Is David Suzuki Right About Canadian Immigration Policies?

There have been a number of media stories lately covering David Suzuki’s critical comments on Canada’s immigration system, and in particular, policies that have been put in place under our current government.

For those who may not know, David Suzuki is a pretty famous scientist and environmental leader.  For many years he was the voice of the “Nature of Things” – an hour television show that covered a variety of scientific topics.

Recently, Dr. Suzuki made a number of public comments regarding our immigration rules. Two central themes were:

1) We are plundering southern countries by depriving them of future leaders.

2) We are increasing our population to increase economic growth.

In my view, I don’t think these criticisms hold much water in the face of some very important facts.

Direct immigration for skilled workers (presumably those are the future leaders to which Dr. Suzuki is referring) is based on the federal skilled worker program.  That program is limited to experience in 24 listed occupations, with a cap of 300 applications in each occupation per year, and an annual cap of 5,000 applications in total.

Now, the top 4 countries from which we take immigrants are China, India, the Philippines and the United States.  The total population of those countries combined is nearly 3 billion people.  Even if all of our skilled immigrants came just from those 4 countries (which they don’t), there is no conceivable way that 5,000 skilled workers leaving for Canada would deprive those countries of future leadership.

Granted, there are other routes for skilled workers to enter Canada through gaining work experience here, but the same logic would apply.  Relatively small numbers for migrants in the face of massive home country populations.

The harsh reality is that many (if not most) of the skilled worker immigrants are headed to Canada for a better life for themselves and their families.  There is no opportunity for them to succeed and advance in their home country, let alone become a leader there.  What if you were a member of a lower caste in India?  Would you struggle to make a life for yourself there or jump at the chance to make it Canada?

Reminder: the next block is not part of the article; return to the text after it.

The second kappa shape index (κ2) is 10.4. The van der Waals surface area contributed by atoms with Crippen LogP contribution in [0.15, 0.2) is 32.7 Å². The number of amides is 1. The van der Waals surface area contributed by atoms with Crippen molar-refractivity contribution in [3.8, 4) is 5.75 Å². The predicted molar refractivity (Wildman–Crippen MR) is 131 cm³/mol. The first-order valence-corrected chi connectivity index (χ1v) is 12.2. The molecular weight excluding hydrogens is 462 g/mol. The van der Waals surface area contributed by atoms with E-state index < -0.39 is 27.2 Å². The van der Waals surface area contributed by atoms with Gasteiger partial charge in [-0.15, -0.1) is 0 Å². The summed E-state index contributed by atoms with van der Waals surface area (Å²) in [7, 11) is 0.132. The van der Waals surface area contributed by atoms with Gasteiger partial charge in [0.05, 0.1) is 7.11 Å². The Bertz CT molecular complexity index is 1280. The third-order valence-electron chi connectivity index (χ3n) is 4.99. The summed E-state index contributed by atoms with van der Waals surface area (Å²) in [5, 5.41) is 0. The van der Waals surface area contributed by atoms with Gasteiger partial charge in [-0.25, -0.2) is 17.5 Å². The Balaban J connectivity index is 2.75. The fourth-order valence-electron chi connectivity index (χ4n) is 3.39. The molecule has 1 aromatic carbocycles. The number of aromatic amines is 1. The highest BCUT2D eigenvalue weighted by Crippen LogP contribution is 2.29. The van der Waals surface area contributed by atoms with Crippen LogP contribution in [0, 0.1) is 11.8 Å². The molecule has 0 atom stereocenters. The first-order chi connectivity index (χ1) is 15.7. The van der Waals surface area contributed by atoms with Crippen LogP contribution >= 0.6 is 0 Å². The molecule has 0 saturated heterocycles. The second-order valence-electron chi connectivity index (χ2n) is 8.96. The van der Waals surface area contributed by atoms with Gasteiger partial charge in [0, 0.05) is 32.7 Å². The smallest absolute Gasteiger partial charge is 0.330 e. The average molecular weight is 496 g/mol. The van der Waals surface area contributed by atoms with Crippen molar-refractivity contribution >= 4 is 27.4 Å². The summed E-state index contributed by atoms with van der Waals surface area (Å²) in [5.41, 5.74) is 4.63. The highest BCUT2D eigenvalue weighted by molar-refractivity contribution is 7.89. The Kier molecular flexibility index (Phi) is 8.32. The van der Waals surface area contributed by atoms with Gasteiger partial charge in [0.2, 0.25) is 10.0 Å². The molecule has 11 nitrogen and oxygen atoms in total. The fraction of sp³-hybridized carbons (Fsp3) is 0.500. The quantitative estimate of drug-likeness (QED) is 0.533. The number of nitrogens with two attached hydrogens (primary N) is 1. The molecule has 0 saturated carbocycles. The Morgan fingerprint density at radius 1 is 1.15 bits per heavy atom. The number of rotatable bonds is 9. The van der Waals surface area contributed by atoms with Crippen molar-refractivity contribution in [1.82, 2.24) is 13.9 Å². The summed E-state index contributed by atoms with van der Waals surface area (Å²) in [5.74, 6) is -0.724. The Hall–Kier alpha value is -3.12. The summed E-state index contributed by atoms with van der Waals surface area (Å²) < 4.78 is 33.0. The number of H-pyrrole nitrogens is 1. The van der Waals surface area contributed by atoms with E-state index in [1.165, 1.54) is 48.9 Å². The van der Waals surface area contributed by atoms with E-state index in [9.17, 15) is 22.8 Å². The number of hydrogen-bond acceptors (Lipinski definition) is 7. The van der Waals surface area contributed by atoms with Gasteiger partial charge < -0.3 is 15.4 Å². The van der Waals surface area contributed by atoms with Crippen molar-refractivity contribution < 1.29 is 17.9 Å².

Yes Dr. Suzuki would deny these individuals the right to determine their own destiny, and place on them the impossible burden of becoming leaders in their own country.

With regard to attracting immigrants to enhance economic growth, that is an absolutely crucial aspect of our immigration policies.  The fact is Canadians are not replacing themselves with children.  Our current replacement rate is an average of 1.5 children for every 2 people.

It doesn’t take a scientist to see that the economic growth of this country is in the hands of immigrants.  A naturally shrinking population reduced the number of tax payers and increases their burden to pay for social services of an aging population.  Our cherished lifestyle will deteriorate very quickly if we don’t strategically select immigrants to support our economic growth.  The demographics are so stark that there is really no room for debate on this one.

Are there problems with our immigration system? Sure there are.  But we shouldn’t be excluding people based on the arguments of Dr. Suzuki.

 

 

 

 

 

 

About the author

Gianpaolo Panusa Gianpaolo Panusa is a Canadian immigration lawyer, writer, and founder of the PanCanadian Immigration Law Group based in Vancouver, Canada. Google+ Profile